ISIS Presence in Pakistan, a major threat
Islamabad: Intelligence agencies of Pakistan have warned about threats from terror group Islamic State, also known as ISIS or Daesh, suggesting the home department to take adequate measures across the country to counter threats. The warning came on heels of Pakistan-India tension across Line of Control following the Pulwama attack. “We have received input from Intelligence agencies. Necessary steps have been taken countrywide to keep them [ISIS] at arm’s length,” a senior official of Pakistan’s interior ministry said.
The warning came a few weeks before high profile visits of Turkish President Recep Tayyip Erdogan and Malaysian Prime Minister Mahathir Bin Mohamad to Pakistan. While dates for Erdogan’s visit are yet to be announced, the Malaysian PM will be guest of honour at the Pakistan Day parade on March 23, 2019.
A report published by Pakistan Institute of Peace Studies, an Islamabad-based think tank, in January revealed that despite sharp decline [about 29%] in terrorist attacks across Pakistan last year, militant organisations Tehrik-i-Taliban Pakistan and ISIS remained the most potent threat to Pakistan’s security. The report stated that 595 people were killed in acts of terrorism around the country in 2018, of which 38% were killed in five lethal attacks claimed by ISIS in Balochistan and Khyber Pakhtunkhwa provinces. As many as 354 people were killed in Balochistan alone – 59% of the 2018 toll.
Pakistani officials are currently struggling to compile data of Pakistani youngsters with links to ISIS. Since offences coordinated between several nations routed ISIS from its strongholds in Syria and Iraq, a number of Pakistanis who travelled to join the extremists’ so-called “caliphate” are unaccounted for and Pakistan’s security agencies worry they may have gone underground and pose threat in future.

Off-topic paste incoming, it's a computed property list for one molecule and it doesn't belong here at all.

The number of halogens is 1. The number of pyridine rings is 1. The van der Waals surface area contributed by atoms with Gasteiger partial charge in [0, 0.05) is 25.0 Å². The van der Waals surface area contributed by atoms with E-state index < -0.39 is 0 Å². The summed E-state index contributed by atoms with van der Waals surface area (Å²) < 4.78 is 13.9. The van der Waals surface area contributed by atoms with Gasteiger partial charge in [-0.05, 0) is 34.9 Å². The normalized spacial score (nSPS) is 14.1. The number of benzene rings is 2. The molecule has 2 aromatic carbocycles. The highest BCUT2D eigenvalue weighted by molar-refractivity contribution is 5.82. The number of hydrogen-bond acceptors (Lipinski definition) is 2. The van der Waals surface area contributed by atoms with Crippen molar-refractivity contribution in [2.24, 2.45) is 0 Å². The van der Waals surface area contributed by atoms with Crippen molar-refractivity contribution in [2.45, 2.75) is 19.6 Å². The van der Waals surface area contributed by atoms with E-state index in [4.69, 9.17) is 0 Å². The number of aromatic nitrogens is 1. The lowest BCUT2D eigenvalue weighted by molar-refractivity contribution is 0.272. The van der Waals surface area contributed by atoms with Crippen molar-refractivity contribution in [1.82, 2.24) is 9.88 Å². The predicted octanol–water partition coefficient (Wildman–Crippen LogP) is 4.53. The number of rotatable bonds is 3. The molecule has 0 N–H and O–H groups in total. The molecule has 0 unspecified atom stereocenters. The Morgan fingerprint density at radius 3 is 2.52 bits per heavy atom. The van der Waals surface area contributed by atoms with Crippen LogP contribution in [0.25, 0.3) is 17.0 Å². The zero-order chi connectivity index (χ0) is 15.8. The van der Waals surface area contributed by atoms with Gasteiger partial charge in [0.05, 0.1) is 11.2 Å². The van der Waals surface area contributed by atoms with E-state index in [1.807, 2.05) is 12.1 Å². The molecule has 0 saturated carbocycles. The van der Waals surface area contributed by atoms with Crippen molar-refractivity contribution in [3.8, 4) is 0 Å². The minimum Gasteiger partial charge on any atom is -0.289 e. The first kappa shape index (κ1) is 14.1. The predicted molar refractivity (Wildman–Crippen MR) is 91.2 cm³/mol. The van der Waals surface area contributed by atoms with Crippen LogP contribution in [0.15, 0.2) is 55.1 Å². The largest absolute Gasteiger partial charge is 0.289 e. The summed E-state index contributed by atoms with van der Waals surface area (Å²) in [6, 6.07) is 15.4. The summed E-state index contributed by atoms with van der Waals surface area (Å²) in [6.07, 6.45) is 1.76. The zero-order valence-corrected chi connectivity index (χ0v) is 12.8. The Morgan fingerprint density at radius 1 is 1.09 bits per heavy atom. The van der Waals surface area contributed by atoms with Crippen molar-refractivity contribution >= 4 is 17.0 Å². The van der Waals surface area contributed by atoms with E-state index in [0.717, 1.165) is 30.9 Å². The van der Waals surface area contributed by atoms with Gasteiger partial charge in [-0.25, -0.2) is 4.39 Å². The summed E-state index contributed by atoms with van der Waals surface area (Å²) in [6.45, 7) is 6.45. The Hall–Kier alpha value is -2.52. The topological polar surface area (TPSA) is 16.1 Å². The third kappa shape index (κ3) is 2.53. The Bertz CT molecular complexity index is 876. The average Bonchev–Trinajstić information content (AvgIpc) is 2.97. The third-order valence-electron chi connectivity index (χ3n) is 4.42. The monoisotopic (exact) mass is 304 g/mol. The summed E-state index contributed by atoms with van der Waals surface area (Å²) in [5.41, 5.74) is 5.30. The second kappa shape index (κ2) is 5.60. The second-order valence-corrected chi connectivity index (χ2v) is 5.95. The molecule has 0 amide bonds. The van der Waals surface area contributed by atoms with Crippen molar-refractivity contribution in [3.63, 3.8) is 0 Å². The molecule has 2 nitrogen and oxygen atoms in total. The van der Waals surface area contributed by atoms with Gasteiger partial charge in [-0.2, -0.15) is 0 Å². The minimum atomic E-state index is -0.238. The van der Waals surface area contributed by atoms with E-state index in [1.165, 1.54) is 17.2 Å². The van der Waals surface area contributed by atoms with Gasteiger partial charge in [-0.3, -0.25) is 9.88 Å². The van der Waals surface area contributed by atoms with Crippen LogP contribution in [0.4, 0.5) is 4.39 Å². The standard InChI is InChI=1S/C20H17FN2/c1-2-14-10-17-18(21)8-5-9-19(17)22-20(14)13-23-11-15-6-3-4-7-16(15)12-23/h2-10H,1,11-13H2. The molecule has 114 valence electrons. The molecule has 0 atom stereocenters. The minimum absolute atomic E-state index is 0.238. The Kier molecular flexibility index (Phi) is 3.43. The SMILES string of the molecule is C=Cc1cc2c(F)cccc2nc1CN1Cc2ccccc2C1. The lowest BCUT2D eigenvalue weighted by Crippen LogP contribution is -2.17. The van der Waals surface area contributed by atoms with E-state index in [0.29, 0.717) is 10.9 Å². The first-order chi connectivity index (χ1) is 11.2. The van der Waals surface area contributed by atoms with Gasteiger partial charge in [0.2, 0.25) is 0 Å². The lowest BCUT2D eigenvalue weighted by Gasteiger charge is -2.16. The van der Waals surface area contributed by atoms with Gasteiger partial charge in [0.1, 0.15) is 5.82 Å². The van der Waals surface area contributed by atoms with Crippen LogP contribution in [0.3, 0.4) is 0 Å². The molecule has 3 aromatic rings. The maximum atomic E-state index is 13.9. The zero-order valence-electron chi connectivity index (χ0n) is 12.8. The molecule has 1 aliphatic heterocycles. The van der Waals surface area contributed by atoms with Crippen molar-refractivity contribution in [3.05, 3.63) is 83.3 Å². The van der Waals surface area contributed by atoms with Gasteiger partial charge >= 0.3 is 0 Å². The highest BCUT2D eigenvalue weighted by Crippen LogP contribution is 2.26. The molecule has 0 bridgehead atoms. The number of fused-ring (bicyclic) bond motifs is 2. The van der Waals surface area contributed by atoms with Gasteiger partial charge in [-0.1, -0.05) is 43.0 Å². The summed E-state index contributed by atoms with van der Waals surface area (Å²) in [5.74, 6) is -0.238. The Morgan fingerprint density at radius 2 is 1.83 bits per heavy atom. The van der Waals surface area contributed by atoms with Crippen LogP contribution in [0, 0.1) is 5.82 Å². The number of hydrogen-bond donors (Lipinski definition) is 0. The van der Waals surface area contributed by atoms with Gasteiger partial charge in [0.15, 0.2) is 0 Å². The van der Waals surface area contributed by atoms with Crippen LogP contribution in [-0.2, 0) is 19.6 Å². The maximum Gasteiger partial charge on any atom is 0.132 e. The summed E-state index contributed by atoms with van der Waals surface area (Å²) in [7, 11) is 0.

Even the officials of the counter-terrorism department believe that ISIS is the new threat. “ISIS has begun to challenge us. Last year it had shown its muscles. But, we are ready to take the bull by the horns,” Pervez Ahmed Chandio, chief of Karachi’s counter-terrorism department said. “It is one of the most dangerous threats that Pakistan faces today and we are ready to fight this war,” he added.
While Pakistan’s armed forces are engaged on safeguarding Eastern and Western borders, police in Pakistan is not best trained to fight militant outfits like TTP and ISIS. Also, lack of resources with the counter-terrorism department makes senior officials like Chandio worried. “As soon as we disrupt one militant cell, another emerges, sometimes within weeks and often in an unrelated part of the country,” Chandio said.
While Pakistan’s law enforcement agencies have sacrificed a great deal while dismantling terror networks, they still face a daunting task of unearthing ISIS’ sleeping cells across the country. “ISIS hideouts, structure and strategy is unknown. No one knows the strength of its members. This is the most worrying factor for counter-terrorism department,” said Mohammad Amir Rana, executive director of the Islamabad-based Pakistan Institute of Peace Studies, which tracks militant movements in the region.
The footprints of ISIS emerged in Pakistan in mid-2014 when pro-ISIS graffiti and propaganda – a booklet titled ‘Fateh’ – appeared on the streets of Pakistan’s big cities including Peshawar, Karachi, and the Federally Administrative Tribal Areas (FATA). First time, the Islamic State’s tangible presence was reported in November 2014, when a confidential report by the provincial government of Balochistan to the federal government warned of the group’s increased footprints in Pakistan.